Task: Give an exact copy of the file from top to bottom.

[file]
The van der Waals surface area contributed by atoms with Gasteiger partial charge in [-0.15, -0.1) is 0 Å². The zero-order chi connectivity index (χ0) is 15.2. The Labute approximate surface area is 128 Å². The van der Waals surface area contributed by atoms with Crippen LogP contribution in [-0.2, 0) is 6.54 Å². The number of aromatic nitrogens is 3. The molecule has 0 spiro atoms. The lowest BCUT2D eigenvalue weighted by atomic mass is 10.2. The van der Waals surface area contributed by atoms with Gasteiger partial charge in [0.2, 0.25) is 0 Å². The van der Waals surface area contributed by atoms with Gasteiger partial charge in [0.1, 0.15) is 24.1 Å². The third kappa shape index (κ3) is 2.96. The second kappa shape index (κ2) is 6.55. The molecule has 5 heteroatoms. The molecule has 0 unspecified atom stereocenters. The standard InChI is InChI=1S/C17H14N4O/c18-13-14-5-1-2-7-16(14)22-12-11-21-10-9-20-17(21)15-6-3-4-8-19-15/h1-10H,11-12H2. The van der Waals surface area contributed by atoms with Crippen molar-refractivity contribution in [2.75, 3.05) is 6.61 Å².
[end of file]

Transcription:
The van der Waals surface area contributed by atoms with Gasteiger partial charge in [-0.15, -0.1) is 0 Å². The zero-order chi connectivity index (χ0) is 15.2. The Labute approximate surface area is 128 Å². The van der Waals surface area contributed by atoms with Crippen LogP contribution in [-0.2, 0) is 6.54 Å². The number of aromatic nitrogens is 3. The molecule has 0 spiro atoms. The lowest BCUT2D eigenvalue weighted by atomic mass is 10.2. The van der Waals surface area contributed by atoms with Gasteiger partial charge in [0.2, 0.25) is 0 Å². The van der Waals surface area contributed by atoms with Gasteiger partial charge in [0.1, 0.15) is 24.1 Å². The third kappa shape index (κ3) is 2.96. The second kappa shape index (κ2) is 6.55. The molecule has 5 heteroatoms. The molecule has 0 unspecified atom stereocenters. The standard InChI is InChI=1S/C17H14N4O/c18-13-14-5-1-2-7-16(14)22-12-11-21-10-9-20-17(21)15-6-3-4-8-19-15/h1-10H,11-12H2. The van der Waals surface area contributed by atoms with Crippen molar-refractivity contribution in [2.75, 3.05) is 6.61 Å².